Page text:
There are 23 million youth basketball players and 2.5 million people coaching them—which means there’s a lot of people learning the game and teaching it differently. No one knows this better than Jay Demings, who has worked in boys and girls basketball for well over a decade.
Last fall, he took on the role of USA Basketball Youth Division Director in Colorado Springs, CO where he oversees all facets of the newly created department. The goal is to develop an inclusive basketball community of coaches, administrators, players, and parents and provide them with a national model for quality youth basketball programming.
This major initiative includes coming up with a set of guiding principles that address player development, coach education, and safety as well as an accreditation system for organizations to receive training education. “It’s important to have one body that can promote and elevate the game in a proper way,” he says. “We’re not trying to say that everyone needs to teach the same way, but this way there’s one voice that can speak to child development through basketball and one set of principles that everyone in the country can use.”
Demings shares an example. “We wouldn’t want to teach a 5-year-old how to perform a combination move followed by a dunk, and we wouldn’t want to wait until he’s 17 to teach proper shooting form,” he explains. “Our program gives organizations autonomy but shows them there’s a systematic way to develop players physically and emotionally.” And through the program parents, players, and organizations can know that coaches are in line with a set of guiding principles, have passed a background check, and received some kind of formalized training.
It’s been more than half a year of strategic planning, and the program is ready to launch. While building the program from the ground up, Demings used many of the practices he learned while earning his Master’s in Sports Leadership degree from Northeastern College of Professional Studies.
“The program’s emphasis on leadership, as opposed to straight-up management, is very relevant, since I’m less focused on implementing processes than encouraging our organization to explore its own capabilities and carrying ides through the whole initiative,” he says.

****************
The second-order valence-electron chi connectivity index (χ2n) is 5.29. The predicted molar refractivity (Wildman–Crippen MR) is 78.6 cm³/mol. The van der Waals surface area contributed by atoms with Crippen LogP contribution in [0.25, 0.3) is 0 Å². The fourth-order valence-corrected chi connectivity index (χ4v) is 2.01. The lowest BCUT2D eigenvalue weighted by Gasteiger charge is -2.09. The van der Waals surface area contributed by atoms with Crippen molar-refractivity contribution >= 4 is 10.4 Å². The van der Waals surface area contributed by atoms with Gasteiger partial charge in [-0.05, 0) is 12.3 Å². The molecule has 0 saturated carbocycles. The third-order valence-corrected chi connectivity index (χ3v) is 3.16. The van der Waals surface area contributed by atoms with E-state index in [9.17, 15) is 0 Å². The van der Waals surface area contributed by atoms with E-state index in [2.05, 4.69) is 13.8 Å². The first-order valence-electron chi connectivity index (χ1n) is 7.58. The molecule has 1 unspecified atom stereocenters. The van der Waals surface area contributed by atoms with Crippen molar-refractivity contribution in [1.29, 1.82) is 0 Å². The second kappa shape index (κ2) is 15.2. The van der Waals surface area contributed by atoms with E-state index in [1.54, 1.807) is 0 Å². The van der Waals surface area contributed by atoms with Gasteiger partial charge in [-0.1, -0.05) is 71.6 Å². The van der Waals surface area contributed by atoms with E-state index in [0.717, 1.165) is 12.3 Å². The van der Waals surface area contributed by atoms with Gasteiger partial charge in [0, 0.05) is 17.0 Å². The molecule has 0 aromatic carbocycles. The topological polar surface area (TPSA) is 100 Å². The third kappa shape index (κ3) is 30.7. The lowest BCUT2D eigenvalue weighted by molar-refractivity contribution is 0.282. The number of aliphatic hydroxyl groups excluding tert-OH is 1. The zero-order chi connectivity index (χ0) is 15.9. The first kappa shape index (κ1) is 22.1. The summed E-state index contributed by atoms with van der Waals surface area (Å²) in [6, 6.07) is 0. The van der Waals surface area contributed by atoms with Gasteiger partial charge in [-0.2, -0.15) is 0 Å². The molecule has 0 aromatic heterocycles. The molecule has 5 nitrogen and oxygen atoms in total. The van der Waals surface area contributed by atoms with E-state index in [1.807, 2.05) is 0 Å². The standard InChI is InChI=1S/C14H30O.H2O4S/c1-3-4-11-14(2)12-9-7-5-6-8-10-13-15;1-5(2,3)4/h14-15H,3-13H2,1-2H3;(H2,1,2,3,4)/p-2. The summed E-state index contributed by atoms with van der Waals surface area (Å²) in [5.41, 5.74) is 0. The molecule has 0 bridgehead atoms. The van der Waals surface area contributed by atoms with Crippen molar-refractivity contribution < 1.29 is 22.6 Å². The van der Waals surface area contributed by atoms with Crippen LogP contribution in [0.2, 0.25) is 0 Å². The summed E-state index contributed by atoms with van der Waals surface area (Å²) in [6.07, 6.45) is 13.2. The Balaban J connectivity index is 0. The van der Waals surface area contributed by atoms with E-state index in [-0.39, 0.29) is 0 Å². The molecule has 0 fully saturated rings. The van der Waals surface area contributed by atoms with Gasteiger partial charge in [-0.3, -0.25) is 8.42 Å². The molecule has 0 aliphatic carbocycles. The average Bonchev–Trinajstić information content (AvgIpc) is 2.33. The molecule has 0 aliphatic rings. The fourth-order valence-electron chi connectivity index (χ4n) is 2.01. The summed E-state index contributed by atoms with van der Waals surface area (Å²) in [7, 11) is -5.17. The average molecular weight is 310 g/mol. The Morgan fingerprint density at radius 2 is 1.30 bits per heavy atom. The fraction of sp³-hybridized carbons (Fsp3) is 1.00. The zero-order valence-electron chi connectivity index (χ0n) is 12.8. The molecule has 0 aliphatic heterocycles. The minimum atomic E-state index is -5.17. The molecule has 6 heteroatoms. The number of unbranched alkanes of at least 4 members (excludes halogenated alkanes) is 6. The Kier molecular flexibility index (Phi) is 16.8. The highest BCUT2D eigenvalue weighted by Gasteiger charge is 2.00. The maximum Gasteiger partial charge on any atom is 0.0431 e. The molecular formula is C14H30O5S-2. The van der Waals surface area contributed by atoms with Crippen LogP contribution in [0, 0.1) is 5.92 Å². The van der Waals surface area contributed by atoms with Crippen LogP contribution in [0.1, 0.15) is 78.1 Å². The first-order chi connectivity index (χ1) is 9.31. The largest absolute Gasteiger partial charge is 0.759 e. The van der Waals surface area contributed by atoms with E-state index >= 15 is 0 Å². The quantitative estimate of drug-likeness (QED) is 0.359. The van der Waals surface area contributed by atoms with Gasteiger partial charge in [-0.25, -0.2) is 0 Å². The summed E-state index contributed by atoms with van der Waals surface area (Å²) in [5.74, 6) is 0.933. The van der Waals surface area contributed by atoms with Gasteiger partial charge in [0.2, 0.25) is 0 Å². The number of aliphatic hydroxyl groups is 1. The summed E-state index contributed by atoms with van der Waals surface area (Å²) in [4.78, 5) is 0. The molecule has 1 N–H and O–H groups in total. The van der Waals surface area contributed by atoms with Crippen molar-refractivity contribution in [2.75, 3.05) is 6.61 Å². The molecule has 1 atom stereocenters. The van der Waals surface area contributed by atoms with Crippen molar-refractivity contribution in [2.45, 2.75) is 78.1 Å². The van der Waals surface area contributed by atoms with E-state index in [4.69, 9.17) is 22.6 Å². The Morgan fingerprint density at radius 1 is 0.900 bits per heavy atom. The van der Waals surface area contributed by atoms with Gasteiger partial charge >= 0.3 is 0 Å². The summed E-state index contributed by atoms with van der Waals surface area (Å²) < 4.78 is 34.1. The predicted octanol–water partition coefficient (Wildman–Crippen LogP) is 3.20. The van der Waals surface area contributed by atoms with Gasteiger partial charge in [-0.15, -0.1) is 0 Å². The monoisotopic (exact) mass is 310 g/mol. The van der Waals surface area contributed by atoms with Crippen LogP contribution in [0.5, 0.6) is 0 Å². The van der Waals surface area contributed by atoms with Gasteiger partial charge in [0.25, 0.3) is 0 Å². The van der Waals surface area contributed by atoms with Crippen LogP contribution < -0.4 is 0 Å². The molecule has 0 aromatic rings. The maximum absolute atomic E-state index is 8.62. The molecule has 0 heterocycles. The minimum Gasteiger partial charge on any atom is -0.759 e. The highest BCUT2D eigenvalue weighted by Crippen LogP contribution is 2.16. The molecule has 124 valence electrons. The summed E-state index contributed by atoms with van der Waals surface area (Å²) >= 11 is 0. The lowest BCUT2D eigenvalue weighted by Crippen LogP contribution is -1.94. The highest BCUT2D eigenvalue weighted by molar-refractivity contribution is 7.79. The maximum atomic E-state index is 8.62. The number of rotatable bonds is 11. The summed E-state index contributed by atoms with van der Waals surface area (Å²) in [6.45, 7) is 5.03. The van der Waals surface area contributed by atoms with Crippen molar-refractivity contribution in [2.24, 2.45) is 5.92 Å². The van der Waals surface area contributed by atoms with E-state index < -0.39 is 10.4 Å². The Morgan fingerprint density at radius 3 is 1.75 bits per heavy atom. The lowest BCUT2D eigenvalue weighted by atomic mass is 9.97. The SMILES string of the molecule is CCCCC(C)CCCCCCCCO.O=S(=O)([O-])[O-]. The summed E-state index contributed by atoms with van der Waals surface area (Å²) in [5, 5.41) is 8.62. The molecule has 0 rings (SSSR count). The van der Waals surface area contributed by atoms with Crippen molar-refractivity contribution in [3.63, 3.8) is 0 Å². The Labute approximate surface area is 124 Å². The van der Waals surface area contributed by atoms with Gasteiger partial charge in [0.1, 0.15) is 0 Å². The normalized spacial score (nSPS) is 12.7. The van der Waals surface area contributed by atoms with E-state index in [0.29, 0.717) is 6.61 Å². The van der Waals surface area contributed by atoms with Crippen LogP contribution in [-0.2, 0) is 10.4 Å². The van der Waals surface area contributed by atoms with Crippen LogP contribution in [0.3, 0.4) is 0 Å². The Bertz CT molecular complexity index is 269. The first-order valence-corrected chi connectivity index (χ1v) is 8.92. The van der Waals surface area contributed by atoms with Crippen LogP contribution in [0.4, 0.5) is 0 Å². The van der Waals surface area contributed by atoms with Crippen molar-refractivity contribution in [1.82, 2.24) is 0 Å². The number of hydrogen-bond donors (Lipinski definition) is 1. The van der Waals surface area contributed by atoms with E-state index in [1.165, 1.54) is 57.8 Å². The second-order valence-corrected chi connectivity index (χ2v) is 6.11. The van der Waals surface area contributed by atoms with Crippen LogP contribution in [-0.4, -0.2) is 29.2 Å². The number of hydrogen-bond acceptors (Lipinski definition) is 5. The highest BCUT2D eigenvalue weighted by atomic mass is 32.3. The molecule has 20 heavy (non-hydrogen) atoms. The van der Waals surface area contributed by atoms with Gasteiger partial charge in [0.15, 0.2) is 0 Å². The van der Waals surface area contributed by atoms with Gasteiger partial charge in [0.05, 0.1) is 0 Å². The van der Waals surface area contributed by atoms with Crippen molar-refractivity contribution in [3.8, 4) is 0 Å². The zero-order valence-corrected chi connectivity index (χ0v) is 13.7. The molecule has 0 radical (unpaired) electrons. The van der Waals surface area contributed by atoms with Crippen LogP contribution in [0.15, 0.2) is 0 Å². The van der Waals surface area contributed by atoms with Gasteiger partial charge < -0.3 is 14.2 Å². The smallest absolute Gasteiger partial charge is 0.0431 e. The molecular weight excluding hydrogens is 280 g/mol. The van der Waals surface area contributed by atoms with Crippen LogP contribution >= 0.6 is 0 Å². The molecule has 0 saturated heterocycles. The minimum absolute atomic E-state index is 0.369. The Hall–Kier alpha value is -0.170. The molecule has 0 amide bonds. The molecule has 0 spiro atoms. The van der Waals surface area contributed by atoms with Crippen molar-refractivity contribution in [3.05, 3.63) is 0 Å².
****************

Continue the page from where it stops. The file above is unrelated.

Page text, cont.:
He’s spent the bulk of his time coalition building, talking to groups around the country about their needs and infusing their feedback into the program’s infrastructure. “In this first phase, my job was to really listen to everyone,” he says. Demings got an overwhelmingly positive response about the need for a standardized progressive teaching method that explains what to teach, how to do it best, and when to teach it. Many resources for young players and coaches already exist (Google “how to dribble” and 500 instructional videos pop up)—which has lead to a disjointed national approach.
Considering how the Sports Leadership program is most influencing his work, Demings credits a lesson drilled home by Bob Prior, Ph. D., director of the program, and Peter Roby, Northeastern’s athletic director. “They showed me that in order to truly be a leader, I need to keep my value system in mind and act on it,” he says. “A lot of times that means saying ‘no’ when it’s easier to say ‘yes.'”
Demings points to a difficult decision Roby made in deciding to cut Northeastern’s football program—a decision that upset many people but one that needed to be made. “He wasn’t afraid to make a tough choice. His life lessons affected me because I now have courage to go out there and make the tough choice when it’s the right choice.” Learning to trust his inherent value system is the “best thing I took away from Northeastern,” Demings says. “It’s made me a better person without regard to my career status.”